its in-game credits in real-world supermarkets.
Zynga's stock is predicted to soar, especially
after the launch of CityVille, an urban version
that runs along the same principles of clunky
virtual enterprise. Because of the extraordinary
speed with which FarmVille has become popular, it
is tempting to regard it as a fad; but this is no isolated phenomenon.
The internet now boasts several massively popular
farm-themed video games: from Farmerama to Happy
Farm, where 23 million people in China and Taiwan
daily tend their digital crops. Altogether, since
2008, the number of regular players of
farm-themed online games across the world has
ballooned to almost 150 million – 2.5% of the entire human race.
Most video games have obvious escapist themes,
allowing players to immerse themselves in
fantastical scenarios such as leading dwarf
armies or shooting aliens in epic space battles.
FarmVille is not really about escaping to a farm
– most of the office workers saving their digital
coins to buy virtual tractors would panic were
they ever to be presented with an actual pig.
Perhaps what the sudden popularity of
co-operative farming games shows is that, for
many modern workers, the idea of owning a piece
of land within a friendly community is now just
as inconceivable as pulverising zombie invaders in Resident Evil 4.
Farming games tap into a powerful collective
wish-fulfilment fantasy: the fantasy of running
your own life rather than being a peasant in the
neo-feudal hierarchy of corporate serfdom. The
precarity and anxiety of modern labour conditions
have become more acute during the financial
crises of the past two years, and this is
precisely the timeframe in which the craze for these online games took off.
The bitter irony, of course, is that FarmVille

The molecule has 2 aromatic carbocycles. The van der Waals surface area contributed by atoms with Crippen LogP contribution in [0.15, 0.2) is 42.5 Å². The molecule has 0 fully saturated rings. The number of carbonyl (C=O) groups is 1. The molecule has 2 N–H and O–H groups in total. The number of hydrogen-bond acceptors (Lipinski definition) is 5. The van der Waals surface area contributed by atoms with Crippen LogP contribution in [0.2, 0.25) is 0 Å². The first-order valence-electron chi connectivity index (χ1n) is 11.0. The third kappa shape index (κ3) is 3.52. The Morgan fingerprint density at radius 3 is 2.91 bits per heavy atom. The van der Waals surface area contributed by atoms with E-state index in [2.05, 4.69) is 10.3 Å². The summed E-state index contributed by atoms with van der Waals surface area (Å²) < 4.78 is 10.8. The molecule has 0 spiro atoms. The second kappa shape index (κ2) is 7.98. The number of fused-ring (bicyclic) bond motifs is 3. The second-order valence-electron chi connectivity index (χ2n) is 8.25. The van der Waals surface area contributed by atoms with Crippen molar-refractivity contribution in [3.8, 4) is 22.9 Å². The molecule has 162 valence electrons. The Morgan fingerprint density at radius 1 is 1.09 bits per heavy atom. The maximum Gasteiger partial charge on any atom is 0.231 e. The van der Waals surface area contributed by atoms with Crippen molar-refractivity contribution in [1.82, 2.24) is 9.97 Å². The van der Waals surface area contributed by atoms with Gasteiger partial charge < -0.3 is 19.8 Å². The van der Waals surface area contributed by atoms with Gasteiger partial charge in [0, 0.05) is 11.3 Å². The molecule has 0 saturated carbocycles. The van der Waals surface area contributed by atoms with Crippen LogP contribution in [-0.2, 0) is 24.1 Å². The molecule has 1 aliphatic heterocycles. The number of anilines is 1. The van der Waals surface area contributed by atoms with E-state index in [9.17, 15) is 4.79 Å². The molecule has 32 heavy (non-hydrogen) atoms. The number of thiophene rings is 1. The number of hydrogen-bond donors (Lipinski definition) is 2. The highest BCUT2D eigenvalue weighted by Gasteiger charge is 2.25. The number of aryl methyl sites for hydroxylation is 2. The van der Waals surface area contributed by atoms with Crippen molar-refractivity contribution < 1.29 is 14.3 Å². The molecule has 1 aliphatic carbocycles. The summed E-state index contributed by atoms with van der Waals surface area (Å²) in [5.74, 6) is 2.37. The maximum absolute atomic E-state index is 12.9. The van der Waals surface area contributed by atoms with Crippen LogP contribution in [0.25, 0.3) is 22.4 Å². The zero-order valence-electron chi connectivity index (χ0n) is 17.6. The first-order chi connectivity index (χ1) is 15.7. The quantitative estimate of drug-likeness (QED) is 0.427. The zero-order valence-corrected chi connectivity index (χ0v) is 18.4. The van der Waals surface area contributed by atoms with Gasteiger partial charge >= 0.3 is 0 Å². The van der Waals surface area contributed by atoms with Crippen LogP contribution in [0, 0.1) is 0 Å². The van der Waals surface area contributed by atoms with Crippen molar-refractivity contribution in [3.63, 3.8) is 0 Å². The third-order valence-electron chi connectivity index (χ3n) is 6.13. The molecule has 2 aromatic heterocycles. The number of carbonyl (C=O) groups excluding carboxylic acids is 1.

itself is a neo-feudal state, where rich virtual
landowners exploit the free labour of virtual
farmhands to make real profits. For all its
evocation of rustic utopia, this and other farm
simulations are ruthless markets whose
exploitation of human emotion is anything but
virtual. Real-world gift cards, now available in
real-world supermarkets, can buy FarmVille
players in-game advantages such as better
"equipment" and more "seeds", and, as with many
games, some independent speculators have made
huge profits by trading online assets and even
running gaming sweatshops to boost their profits.
The launch of CityVille may simply be the logical
next step in the online industrial revolution.
The stated mission of Zynga is to "connect the
world through games" – but rather than connecting
the world, online farming games unite it in a
compliant virtual fantasy of self-determination
that displaces real resistance. Alienated workers
pay real money to play out a fantasy of having
control over the products of their own labour,
but the true tragedy is that, even in the jerky
bucolic idyll of FarmVille, they are still working for someone else's profit.
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"Capitalism is institutionalised bribery."
"The maintenance of secrets acts like a psychic
poison which alienates the possessor from the community" Carl Jung